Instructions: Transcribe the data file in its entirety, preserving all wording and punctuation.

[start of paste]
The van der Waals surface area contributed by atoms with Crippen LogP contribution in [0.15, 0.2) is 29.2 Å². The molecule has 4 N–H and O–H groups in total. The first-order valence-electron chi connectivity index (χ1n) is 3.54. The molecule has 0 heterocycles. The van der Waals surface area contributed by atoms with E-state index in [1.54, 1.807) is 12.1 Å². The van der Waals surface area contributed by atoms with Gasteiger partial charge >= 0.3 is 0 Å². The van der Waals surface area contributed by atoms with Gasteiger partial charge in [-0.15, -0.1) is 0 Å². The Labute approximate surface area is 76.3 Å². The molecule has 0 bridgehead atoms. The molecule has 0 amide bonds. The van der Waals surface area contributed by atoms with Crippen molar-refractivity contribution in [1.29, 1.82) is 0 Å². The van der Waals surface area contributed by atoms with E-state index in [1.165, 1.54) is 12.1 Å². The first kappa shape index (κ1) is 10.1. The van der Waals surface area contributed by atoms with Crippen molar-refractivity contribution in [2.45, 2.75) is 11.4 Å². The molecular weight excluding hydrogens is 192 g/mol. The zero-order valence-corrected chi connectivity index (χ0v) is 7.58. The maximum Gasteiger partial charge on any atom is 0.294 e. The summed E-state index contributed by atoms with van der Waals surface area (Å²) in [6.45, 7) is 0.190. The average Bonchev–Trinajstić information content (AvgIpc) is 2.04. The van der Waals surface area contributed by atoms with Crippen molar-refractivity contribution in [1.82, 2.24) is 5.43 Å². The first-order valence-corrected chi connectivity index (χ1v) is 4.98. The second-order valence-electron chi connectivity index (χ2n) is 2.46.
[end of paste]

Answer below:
The van der Waals surface area contributed by atoms with Crippen LogP contribution in [0.15, 0.2) is 29.2 Å². The molecule has 4 N–H and O–H groups in total. The first-order valence-electron chi connectivity index (χ1n) is 3.54. The molecule has 0 heterocycles. The van der Waals surface area contributed by atoms with E-state index in [1.54, 1.807) is 12.1 Å². The van der Waals surface area contributed by atoms with Gasteiger partial charge >= 0.3 is 0 Å². The van der Waals surface area contributed by atoms with Gasteiger partial charge in [-0.15, -0.1) is 0 Å². The Labute approximate surface area is 76.3 Å². The molecule has 0 bridgehead atoms. The molecule has 0 amide bonds. The van der Waals surface area contributed by atoms with Crippen molar-refractivity contribution in [1.29, 1.82) is 0 Å². The van der Waals surface area contributed by atoms with E-state index in [1.165, 1.54) is 12.1 Å². The first kappa shape index (κ1) is 10.1. The van der Waals surface area contributed by atoms with Crippen molar-refractivity contribution in [2.45, 2.75) is 11.4 Å². The molecular weight excluding hydrogens is 192 g/mol. The zero-order valence-corrected chi connectivity index (χ0v) is 7.58. The maximum Gasteiger partial charge on any atom is 0.294 e. The summed E-state index contributed by atoms with van der Waals surface area (Å²) in [6.45, 7) is 0.190. The average Bonchev–Trinajstić information content (AvgIpc) is 2.04. The van der Waals surface area contributed by atoms with Crippen molar-refractivity contribution in [1.82, 2.24) is 5.43 Å². The first-order valence-corrected chi connectivity index (χ1v) is 4.98. The second-order valence-electron chi connectivity index (χ2n) is 2.46.